Episode 11 of Daredevil picks up right where the last episode left off: The Hand’s assault on the hospital. A clan of ninjas attacking a building full of helpless people is a recipe for a great action scene, and it doesn’t disappoint. While not necessarily the most impressive choreography of the season, the scale of this opening scene definitely make it one of the more interesting fights. When Claire gets thrown out of a window and Daredevil rescues her, it’s one of the most “superhero-y” moves we’ve ever seen him do. That said, I feel like the scene is robbed of some of its potential impact because we still don’t know exactly why these kids are so important. We never learn why they’re so integral to The Hand’s plans, and why letting them escape is such a big failure for DD.


As always, Rosario Dawson is excellent this episode, and her scene with Matt as she once again calls him out on his shit is a much needed reality check for him. In large part thanks to Dawson’s performance, Claire is a wonderful spin on a necessary but often annoying character in the superhero genre. In a world where superheroes exist and ninjas attack New York, it’s helpful to put one or two “normal” people in the midst of everything so the audience has someone they can relate to. At worst, this character becomes a helpless annoyance like the cinematic version of an escort mission. But at its best, this character is Claire Temple: a normal person with absolutely no experience dealing with all this weird stuff, but who nonetheless reacts and tries to make a difference, proving that anyone can be a hero.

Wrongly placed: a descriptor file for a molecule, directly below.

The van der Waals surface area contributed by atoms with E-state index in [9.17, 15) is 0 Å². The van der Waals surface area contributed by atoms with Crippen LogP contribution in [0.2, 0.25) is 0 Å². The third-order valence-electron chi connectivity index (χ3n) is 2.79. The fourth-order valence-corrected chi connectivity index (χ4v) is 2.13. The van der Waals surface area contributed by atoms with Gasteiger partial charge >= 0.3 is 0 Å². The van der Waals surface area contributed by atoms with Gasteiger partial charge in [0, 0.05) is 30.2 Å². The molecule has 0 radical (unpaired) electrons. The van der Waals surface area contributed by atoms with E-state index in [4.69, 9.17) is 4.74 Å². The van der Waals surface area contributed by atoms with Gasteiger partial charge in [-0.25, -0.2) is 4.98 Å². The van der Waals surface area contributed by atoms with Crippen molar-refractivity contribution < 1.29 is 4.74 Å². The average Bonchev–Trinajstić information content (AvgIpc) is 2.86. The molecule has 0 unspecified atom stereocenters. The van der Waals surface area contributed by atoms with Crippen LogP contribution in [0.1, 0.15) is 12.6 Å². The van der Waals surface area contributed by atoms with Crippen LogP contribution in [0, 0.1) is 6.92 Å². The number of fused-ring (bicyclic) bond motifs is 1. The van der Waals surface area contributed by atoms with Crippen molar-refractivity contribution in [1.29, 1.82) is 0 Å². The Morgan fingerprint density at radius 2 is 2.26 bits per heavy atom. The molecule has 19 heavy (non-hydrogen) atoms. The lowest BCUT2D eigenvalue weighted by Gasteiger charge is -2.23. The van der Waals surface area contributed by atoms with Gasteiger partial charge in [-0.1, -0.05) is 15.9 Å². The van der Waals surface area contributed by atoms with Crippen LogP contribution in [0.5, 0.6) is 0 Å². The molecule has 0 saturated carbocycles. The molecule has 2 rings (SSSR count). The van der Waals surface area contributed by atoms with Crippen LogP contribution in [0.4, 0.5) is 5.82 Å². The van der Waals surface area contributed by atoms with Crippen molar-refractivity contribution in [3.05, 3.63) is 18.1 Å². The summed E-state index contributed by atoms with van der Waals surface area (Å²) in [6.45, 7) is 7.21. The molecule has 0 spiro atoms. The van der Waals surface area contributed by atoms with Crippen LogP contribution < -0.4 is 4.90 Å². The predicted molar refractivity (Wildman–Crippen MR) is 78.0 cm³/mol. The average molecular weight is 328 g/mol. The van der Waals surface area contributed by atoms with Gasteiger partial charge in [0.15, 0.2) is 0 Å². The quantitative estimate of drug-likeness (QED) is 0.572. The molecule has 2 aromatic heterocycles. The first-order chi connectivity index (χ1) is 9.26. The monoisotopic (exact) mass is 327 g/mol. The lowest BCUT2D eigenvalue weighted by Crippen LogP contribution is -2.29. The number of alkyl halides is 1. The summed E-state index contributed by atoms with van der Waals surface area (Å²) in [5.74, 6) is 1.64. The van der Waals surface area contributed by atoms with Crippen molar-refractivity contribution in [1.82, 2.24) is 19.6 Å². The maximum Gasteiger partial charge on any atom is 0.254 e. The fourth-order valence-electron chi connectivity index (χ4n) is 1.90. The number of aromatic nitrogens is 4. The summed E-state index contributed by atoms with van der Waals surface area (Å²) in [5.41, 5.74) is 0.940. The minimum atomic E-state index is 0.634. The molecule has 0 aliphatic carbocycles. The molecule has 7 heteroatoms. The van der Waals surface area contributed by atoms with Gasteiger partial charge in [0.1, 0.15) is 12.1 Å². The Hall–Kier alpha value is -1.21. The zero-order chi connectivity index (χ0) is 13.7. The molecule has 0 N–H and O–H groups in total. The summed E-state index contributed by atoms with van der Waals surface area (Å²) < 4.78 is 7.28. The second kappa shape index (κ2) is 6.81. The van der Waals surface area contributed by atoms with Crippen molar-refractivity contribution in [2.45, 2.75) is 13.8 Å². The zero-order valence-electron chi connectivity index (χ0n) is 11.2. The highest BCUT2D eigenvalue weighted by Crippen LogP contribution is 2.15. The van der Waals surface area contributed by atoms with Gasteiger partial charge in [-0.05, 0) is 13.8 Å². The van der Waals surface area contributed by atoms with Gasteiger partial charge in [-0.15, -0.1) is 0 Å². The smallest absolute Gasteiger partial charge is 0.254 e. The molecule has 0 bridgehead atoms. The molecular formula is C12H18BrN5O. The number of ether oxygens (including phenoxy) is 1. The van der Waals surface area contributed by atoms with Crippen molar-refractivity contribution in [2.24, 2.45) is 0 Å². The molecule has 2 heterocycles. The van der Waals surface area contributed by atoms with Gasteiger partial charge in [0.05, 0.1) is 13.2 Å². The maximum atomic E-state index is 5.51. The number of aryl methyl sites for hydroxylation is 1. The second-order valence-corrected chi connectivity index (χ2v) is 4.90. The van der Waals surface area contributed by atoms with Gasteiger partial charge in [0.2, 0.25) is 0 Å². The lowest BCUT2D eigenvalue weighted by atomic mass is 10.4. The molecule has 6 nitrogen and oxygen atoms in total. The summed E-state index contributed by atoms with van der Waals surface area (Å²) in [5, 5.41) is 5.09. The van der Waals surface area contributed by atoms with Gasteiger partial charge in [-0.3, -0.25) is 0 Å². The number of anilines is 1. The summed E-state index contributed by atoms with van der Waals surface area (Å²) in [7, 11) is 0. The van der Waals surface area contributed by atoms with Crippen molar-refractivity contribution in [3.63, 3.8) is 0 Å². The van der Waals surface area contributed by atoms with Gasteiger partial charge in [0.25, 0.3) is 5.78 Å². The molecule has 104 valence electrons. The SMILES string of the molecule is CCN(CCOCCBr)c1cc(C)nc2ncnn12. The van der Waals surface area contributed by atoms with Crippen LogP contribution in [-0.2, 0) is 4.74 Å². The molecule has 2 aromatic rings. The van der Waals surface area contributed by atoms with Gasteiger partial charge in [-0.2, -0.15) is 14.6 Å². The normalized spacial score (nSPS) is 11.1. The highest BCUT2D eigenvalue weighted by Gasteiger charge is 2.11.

Speaking of excellent characters in this episode, the scenes between Karen and Frank are some of the best of the series. If Punisher gets his own spin-off (and Marvel, if you’re reading, he really needs to) then I sincerely hope Karen makes at least a brief appearance. Jon Bernthal and Deborah Ann Woll have such phenomenal chemistry that you almost have to wonder why she’s with Matt. Every other portrayal of the Punisher we’ve seen in the past has been the strong, silent, brooding action hero type. It’s a fine take on the character, but I vastly prefer Bernthal‘s unhinged and emotionally unstable version of Frank Castle. In the diner, even though I knew that Frank Castle would never hurt Karen or the waitress, there was still some small part of me that felt like he could. That’s the power of Bernthal‘s performance: he’s someone that just constantly radiates a sense of danger. And of course, when he does get dangerous later on, it’s immensely satisfying. But blood and violence are easy to get right for someone like The Punisher. It’s much harder to capture the emotional pain he lives with constantly because of the loss of his family, and the conversation he has with Karen about her feelings for Matt completely sell everything that Frank is feeling.